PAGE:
It wasn’t the crime of the century.
The crooks arrived under the cover of darkness and may well have got away with it had they not been utterly and completely useless.
Their first mistake? To talk so loudly they woke me up. The nattering went on and on. I looked at the clock. It was 1.30am. Drunks on the way home. We live in a city. These things happen.
When the talking didn’t stop, I decided to peek through the curtain. And there they were, illuminated by bright lights, stripping lead from the roof of a commercial building across the road.
They appeared to be so unconcerned about being spotted, or heard, that at first I assumed they must be going about their legitimate business, doing the owner of the property a favour by ransacking the roof.
But why would you do this in the dead of night? And was it really necessary to hide their faces with hoodies?
The penny dropped: burglars. I had to phone the police.
“Don’t wake the children,” hissed my wife. “I don’t want them knowing what’s going on it. They’ll be terrified.”
“I know! I know!” I whisper-shouted. “I’m not stupid.”
I stumbled into the girls’ bedroom (where the upstairs phone is) and dialled 999.
“There’s a burglary in progress. They’re on the roof. Hooded!” I told the operator.
In fact, I told the operator this in quite a loud voice, while I was still in the girls’ bedroom, thus ensuring they were terrified.
The response from West Midlands Police was ... brilliant.
I know. You thought I was going to say rubbish, because that’s what smart-arses like me usually say. But the boys and girls in blue – and the very large dog they brought along – were superb.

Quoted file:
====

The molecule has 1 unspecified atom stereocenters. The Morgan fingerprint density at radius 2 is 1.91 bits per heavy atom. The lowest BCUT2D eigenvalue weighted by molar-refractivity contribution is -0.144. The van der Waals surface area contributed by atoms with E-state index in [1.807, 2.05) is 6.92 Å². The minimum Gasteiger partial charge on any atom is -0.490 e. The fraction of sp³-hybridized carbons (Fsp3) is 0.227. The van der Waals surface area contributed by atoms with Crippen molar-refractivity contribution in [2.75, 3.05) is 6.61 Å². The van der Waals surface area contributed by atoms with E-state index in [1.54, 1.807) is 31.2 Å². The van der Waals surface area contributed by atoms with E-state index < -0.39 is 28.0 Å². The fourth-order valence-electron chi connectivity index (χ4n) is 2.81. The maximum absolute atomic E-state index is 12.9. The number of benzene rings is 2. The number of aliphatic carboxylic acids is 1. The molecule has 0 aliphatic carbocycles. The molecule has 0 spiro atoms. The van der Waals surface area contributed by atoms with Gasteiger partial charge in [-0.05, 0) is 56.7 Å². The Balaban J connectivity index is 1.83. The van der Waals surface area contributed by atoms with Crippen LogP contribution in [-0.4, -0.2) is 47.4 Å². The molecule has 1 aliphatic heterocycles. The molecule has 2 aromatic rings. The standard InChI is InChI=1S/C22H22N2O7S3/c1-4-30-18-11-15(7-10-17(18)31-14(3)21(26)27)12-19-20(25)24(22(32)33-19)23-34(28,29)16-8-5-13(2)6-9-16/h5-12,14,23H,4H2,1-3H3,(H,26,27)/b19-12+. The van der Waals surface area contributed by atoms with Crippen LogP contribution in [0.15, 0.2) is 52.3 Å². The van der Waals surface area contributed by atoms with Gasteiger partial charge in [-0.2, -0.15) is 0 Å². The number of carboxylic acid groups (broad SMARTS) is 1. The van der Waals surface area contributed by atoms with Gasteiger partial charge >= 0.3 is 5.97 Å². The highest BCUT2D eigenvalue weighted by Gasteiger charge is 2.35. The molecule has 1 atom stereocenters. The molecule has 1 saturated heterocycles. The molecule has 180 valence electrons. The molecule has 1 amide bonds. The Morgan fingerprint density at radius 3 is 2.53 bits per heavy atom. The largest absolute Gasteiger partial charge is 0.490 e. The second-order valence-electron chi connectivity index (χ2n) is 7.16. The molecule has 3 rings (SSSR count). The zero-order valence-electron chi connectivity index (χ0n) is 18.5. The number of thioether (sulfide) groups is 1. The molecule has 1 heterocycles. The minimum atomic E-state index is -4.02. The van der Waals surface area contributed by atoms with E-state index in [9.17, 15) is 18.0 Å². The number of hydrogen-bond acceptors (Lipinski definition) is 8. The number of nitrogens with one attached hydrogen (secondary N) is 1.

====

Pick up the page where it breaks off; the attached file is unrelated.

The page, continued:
Admittedly, they were aided by the incompetency of the raiders, who, had they only thought about it, would have brought along a picnic to share on the roof.
As the patrol cars pulled up in the road and shone their headlights at the building, Birmingham’s own Reservoir Divs were still chatting away. One escaped, two were nabbed. Not a bad result. Better was to come.
The next day, there was a knock at the door and there before me was none other than Sherlock – Pc Sherlock, of West Midlands Police. I kid you not.
He wanted to know if I would give a statement. This was too much. I was the star witness in the Great (Lack Of) Brain Robbery – and Sherlock was on the case.
I broached the subject of the witness protection programme. I needed assurances, a new identity, a new home, like Ray Liotta in Goodfellas. I fancied Miami.
Could Sherlock put in a word with the chief constable, Chris Sims? He thought I was joking. I never joke about luxury overseas travel.
I agreed to give evidence in court, behind a screen.
“I’m a public figure,” I told Sherlock. He made the right noises. He’s good. If I get bumped off, I want him on the squad.
A couple of weeks later, I received a letter from the Witness Care Unit. This was it: the deal. I scanned the text quickly, looking for keywords (“Florida,” “Aston Martin,” “personal chef,” “masseuse”). None of them was there.